I want my country back. Give it to me.

Put down the pitchforks. Stop listening to the man with the easy platitudes and the false bonhomie he switches off when someone asks him a pointed question. Get off the bandwagon- this isn't us. This isn't what our grandparents and great-grandparents fought for. Now it's our turn to fight to hold onto what we love.

Give me my country back.

Monday, 13 June 2016

Why I'm voting Remain

I'm voting Remain in the EU referendum and here's why

1. I want the ability to live and work abroad for myself and my family. Selfish, maybe. But I also think the flipside of that is others should be free to do similar, unless they are criminals.

2. Brexit would cause a recession in the short term

3. Since the Single Market began, in real terms* the UK has gained 62% in GDP.  Source here

4. In today's globalised world, it pays to work as a group to negiotate with other, much larger, more diverse economies who have economies of scale.

That's what I can think of at the moment, I'll add to this post if I think it needs further explanation or I think of further reasons.

*in real terms means with inflation taken into account

Monday, 9 May 2016

Clothes maketh the woman?

I was struck today by the reporting on a focus group in Nuneaton -  with a fair amount reflecting people's views of Jeremy Corbyn and most interestingly, their view of his clothes.

It seems the voters of Nuneaton are underwhelmed by Mr Corbyn, and also feel he is "scruffy". The most interesting aspect of this is they seem to directly link the scruffiness to him being unfit for the position of Prime Minister.

This I thought was interesting, as logic would dictate this items wouldn't naturally fit together. But then I thought that female politicans appearance is often picked over in much detail, Theresa May's shoes attracting as much attention as her policies, for instance.

I'm wondering if what attracts attention then, is those that differentiate from a perceived "norm" - I must admit even to me with my consciousness raised, that Angela Merkel sticks out amongst pictures of the group of G8 leaders, even amongst G20 ones - mainly because her clothes are very professional (not scruffy) but clearly she's not a man, so she definitely sticks out for that reason. Is that a concern? Do people consider that women are "not leaders" because they aren't leaders a lot of the timer?

As it happens, I agree that Corbyn's appearance doesn't imbue confidence, tho I wonder why he gets judged so much worse than Boris, for instance - is it is basically the cost of the suit that differentiates them ? Boris is objectively "scruffy" w.r.t. his hair, but does tend to wear expensively cut suits.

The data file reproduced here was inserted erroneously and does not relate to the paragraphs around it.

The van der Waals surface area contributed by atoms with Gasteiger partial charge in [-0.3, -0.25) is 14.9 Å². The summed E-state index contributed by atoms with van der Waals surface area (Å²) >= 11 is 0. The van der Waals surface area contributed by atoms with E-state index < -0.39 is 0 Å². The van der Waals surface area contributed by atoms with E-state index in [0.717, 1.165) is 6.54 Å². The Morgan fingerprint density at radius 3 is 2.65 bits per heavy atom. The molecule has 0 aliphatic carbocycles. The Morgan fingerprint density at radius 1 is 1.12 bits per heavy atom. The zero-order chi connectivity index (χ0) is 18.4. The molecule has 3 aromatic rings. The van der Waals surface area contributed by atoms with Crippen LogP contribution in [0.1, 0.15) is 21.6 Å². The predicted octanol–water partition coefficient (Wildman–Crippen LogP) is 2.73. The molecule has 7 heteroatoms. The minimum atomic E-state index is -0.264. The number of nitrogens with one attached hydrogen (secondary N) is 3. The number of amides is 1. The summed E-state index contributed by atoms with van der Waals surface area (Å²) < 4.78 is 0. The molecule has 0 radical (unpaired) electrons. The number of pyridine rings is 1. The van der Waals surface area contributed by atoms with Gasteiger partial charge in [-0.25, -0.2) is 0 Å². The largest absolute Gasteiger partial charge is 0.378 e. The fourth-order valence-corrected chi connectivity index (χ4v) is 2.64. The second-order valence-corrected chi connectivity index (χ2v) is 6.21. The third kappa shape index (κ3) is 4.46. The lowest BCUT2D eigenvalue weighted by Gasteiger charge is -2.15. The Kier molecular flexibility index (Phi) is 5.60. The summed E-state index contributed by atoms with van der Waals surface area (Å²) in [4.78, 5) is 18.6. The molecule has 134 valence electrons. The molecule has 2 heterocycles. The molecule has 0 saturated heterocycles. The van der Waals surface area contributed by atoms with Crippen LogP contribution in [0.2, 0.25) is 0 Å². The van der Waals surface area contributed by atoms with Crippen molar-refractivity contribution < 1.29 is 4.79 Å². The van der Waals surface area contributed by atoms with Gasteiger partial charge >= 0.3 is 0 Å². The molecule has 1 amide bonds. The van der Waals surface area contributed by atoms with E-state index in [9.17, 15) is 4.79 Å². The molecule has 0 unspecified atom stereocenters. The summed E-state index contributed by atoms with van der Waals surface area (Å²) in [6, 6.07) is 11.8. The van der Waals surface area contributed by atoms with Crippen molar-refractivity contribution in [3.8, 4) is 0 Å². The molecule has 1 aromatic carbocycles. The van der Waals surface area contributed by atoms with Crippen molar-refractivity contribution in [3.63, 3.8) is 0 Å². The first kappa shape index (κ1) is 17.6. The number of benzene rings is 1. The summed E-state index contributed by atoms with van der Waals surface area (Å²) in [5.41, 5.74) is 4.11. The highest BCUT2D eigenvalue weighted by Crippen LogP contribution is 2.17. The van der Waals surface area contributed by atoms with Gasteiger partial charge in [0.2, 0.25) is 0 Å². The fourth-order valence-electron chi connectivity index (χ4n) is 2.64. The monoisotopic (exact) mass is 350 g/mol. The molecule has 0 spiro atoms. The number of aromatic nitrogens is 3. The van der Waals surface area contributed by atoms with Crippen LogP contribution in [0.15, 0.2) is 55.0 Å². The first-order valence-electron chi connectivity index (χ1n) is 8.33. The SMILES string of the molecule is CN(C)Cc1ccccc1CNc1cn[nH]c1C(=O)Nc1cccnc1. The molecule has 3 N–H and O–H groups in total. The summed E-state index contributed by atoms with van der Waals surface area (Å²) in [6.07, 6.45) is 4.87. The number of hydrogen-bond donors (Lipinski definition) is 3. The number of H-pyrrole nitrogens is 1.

So, in conclusion, if you want to get on in politics, wear an expensive suit and be a man. Plus ca change, plus ca meme chose.

Wednesday, 20 April 2016

Micropayments, micropayments - wherefore art thou , micropayments?

I'm intrigued recently by this piece by the founder of Politico  - Jim VandeHei

It's sensible in that it predicts the death of clickbait (praise be!) and the rise of more interesting, well researched paid for content. But, what interests and worries me in equal measure is this phrase (my emphasis)

"A content revolution is picking up speed, promising a profitable future for companies that can lock down loyal audiences, especially those built around higher-quality content.  "

I don't really want to be "locked down", tho I may be to a certain extent loyal, but loyal to more than one publication.

I'd like to read a variety of sources before I make up my mind. I do think we should pay for content and tbh I hate too much advertising and really hate being targeted by adverts that seek to judge my body or my lifestyle. I accept them as a necessary evil in a public space but don't want it in my "private" browsing space, and seek to set boundaries such as ad-blockers to achieve this.

But I'm not a cheapskate, I do think we should pay for what we love. However, I can't justify more than one "premium" media subscription, but I don't want to have my reading curtailed by my budget. Can I really be alone in this?

So why isn't there a Spotify type  model available? I'd quite happily pay £10 a month to access individual articles on a subscription type basis. If Spotify isn't feasible, why can't I use Paypal to buy £1 or £2 worth of content when I want it? I wasn't the type of newspaper buyer that bought a paper every day, and even now I don't read online newspapers EVERY day, so why can't I consume new media at the same price point as old media?

Micropayments - wherefore art thou?

Tuesday, 15 March 2016

The Politics of Politics

I was interested in this VICE article which is about how the crowds of new Labour Members don't seem that interested in canvassing and going to local party meetings

Some choice quotes include

"Existing cliques at local party level are also said to be putting new members off."

"Branch members have cosy arrangements. They know all the people who turn up for meeting and they are guaranteed to keep their position year after year. They don't want that upset by newcomers,"